In the case decided by the Court of Milan, the plaintiff’s patent, being the subject matter of the proceedings, had been granted by the EPO and was subsequently limited by the Opposition Division. The plaintiff appealed the decision before the Board of Appeal of the EPO and the defendant sought a stay of the Milan proceedings on the basis of Art. 120.1.

The Court stated that whilst it is an established principle that Art. 120.1 is applicable to patent applications filed with the EPO, it is up to the discretionary evaluation of the Judge whether to stay the proceedings when the opposition is pending.

In this regard, judges shall carry out a summary evaluation of the grounds of opposition and consider the possibility that the related decision may be relevant for the purpose of the national proceedings.

The Court noted that, according to the case law of the EPO, if a decision is only appealed by the patentee, the Board of Appeal cannot conclude in a sense less favourable to the patentee than that resulting from the appealed decision (prohibition of “reformatio in peius”).

In light of this, the Court observed that the scope of the plaintiff’s patent was maintained in an amended form by the Opposition Division; the Court advisor appointed in the Italian proceedings had already provided his technical opinion on the amended version of the patent; and the Board of Appeal could not further limit this scope of protection or revoke the patent.

Therefore, the Court held that no stay would have been appropriate, as there was no uncertainty with regard to the existence and scope of protection of the patent.

The decision at issue states that there is no general obligation to stay the proceedings once a patent is granted and opposition thereto is pending and identifies a number of factors/circumstances to be assessed in order to determine the appropriateness of a stay of the national proceedings. 

pillos.PNGThe Italian Competition Authority (AGCM) and the Italian Medicines Agency (AIFA) recently signed a Memorandum of Understanding with a view to strengthening their cooperation. The Memorandum underlines that the two agencies share common interests, which relate in particular to keeping high levels of competition, granting access to medicines and preserving the economical balance of the pharmaceutical system. The Memorandum thus intends to help its signatories perform their mission in a more coordinated and efficient manner.

The main issues tackled in the Memorandum are, on the one hand, the potential violations of competition rules in the setting of drug prices, which are agreed upon in negotiations between AIFA and the pharmaceutical companies, and, on the other hand, unlawful counterfeits/online marketing of medicines.

The Memorandum provides that each agency shall report to the other in case it comes across, within the framework of its activities, a risk of violation of the provisions for which the other agency is responsible.

The two agencies also undertake to cooperate in developing reports to the Italian Parliament and Government and in carrying out enquiries on shared interest matters.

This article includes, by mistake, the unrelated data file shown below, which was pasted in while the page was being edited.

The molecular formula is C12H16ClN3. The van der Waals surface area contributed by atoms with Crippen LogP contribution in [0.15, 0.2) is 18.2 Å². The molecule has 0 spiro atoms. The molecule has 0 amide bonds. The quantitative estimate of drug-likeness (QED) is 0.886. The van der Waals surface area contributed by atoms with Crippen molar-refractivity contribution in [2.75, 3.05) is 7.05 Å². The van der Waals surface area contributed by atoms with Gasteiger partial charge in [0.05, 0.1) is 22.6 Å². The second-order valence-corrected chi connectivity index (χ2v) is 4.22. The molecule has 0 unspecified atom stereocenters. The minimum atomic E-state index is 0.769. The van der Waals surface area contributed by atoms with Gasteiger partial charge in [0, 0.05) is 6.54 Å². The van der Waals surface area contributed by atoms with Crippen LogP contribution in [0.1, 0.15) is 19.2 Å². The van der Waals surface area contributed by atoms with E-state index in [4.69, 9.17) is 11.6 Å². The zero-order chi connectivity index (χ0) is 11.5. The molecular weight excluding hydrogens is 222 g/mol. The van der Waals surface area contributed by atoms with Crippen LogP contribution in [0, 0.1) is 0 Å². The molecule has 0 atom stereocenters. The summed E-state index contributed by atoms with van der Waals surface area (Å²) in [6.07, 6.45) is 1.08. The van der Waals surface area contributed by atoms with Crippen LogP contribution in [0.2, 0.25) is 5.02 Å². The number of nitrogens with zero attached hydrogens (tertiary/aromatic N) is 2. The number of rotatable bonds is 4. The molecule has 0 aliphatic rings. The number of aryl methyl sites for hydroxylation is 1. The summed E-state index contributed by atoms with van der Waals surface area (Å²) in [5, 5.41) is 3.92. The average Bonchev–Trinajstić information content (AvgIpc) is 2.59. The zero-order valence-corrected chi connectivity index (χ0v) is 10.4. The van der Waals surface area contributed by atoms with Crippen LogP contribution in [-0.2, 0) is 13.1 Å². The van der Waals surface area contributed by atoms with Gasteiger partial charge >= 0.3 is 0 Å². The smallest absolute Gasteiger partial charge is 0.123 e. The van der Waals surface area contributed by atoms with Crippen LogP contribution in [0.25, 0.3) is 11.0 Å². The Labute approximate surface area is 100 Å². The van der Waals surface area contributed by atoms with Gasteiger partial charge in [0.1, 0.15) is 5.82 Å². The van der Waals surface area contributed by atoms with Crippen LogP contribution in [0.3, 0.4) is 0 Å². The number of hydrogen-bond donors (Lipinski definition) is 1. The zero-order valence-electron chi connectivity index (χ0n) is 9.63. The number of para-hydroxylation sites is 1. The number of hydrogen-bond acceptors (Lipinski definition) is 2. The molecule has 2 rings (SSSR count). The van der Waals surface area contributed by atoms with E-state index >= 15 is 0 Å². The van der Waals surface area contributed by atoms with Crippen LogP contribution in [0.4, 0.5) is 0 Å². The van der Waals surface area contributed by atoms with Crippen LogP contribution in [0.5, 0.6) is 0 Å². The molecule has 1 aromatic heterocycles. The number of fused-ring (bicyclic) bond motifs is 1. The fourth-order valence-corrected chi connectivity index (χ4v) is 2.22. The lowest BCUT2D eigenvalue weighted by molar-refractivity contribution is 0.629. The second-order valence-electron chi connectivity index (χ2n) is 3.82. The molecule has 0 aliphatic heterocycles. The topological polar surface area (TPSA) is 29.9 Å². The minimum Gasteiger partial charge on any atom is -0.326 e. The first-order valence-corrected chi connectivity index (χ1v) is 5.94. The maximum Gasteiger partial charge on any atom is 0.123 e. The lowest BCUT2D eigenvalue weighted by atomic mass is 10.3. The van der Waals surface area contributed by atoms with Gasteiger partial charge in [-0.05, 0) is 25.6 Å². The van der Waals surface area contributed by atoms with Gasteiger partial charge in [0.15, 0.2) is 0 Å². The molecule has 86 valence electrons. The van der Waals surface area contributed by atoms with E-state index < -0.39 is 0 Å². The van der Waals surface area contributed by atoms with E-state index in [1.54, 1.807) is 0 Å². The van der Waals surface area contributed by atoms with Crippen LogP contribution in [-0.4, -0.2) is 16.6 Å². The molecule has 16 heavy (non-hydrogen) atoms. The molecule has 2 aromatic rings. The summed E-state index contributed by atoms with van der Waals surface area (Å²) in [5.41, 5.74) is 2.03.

In order to ensure such cooperation works, they agree to exchange documents, data and information, establish regular communication channels and carry out any other appropriate activities, including informal activities.

Being aware that this is a sensitive aspect, the Memorandum specifically indicates that divulgation to third parties of documents, information and data acquired as a result of its implementation will have to comply with the secrecy and privacy provisions the receiving agency is subject to.

AGCM President, Mr Pitruzzella, reportedly declared that the Memorandum will intensify the already existing cooperation between the two agencies. He pointed out that the end users in the pharmaceutical sector –  the consumers  – are particularly vulnerable, and that, on the other hand, the companies operating in the sector make substantial investments. In this framework, he considers AIFA’s contribution and expertise to be particularly valuable.

The Pharmacies’ association, Federfarma, welcomed the Memorandum pointing out its underlying importance in the fight against illegal online marketing and infringement of pharmaceutical products and affirmed its willingness to cooperate in fighting online infringers.

Although the Memorandum is not particularly detailed and did not have wide media coverage, it is likely to have a rather positive impact, for instance in helping prevent situations such what occurred in the Aspen case (see our lexology post of  3 November 2016), where AGCM fined a pharmaceutical company for an abusive price increase which actually resulted from an agreement negotiated between such company and AIFA.

Bannerdepositotelematico.jpgDopo alcuni anni di ricerche, discussioni, controlli e aggiustamenti, all’inizio dell’anno scorso (febbraio 2015) l’Ufficio Italiano Brevetti e Marchi (UIBM) ha finalmente introdotto una procedura telematica per il deposito online di domande tramite una piattaforma digitale. Inizialmente, le domande online erano state limitate ai marchi, brevetti e modelli ornamentali e relative istanze, tuttavia in un secondo tempo, nel novembre 2015, la procedura telematica era stata estesa anche alle varietà vegetali, al deposito di opposizioni, ricorsi e relative istanze.

Continue Reading Il sistema italiano di deposito online: revisione e aggiornamento

marmo.pngLast spring our blog examined trademarks and Geographic Indications (GIs) see Daniela Ampollini below, “Se è un marchio è un marchio, se è un’indicazione geografica, non può essere un marchio” and in December 2014 the overlap between GIs and trademarks was a conference topic for partner, Julia Holden at the INTA December meeting in Munich. Last week in Brussels a one day conference also discussed whether Geographical Indications (GI) should be extended to non agricultural products. While the conference findings and responses to the consultation Green Paper are yet to be published, this article looks at whether it could be useful to extend the stretch of GIs beyond its current limits of foodstuffs wines and spirits to additional non-agricultural products.

Continue Reading Florence’s Leather & Botticono Marble: The EU Green Paper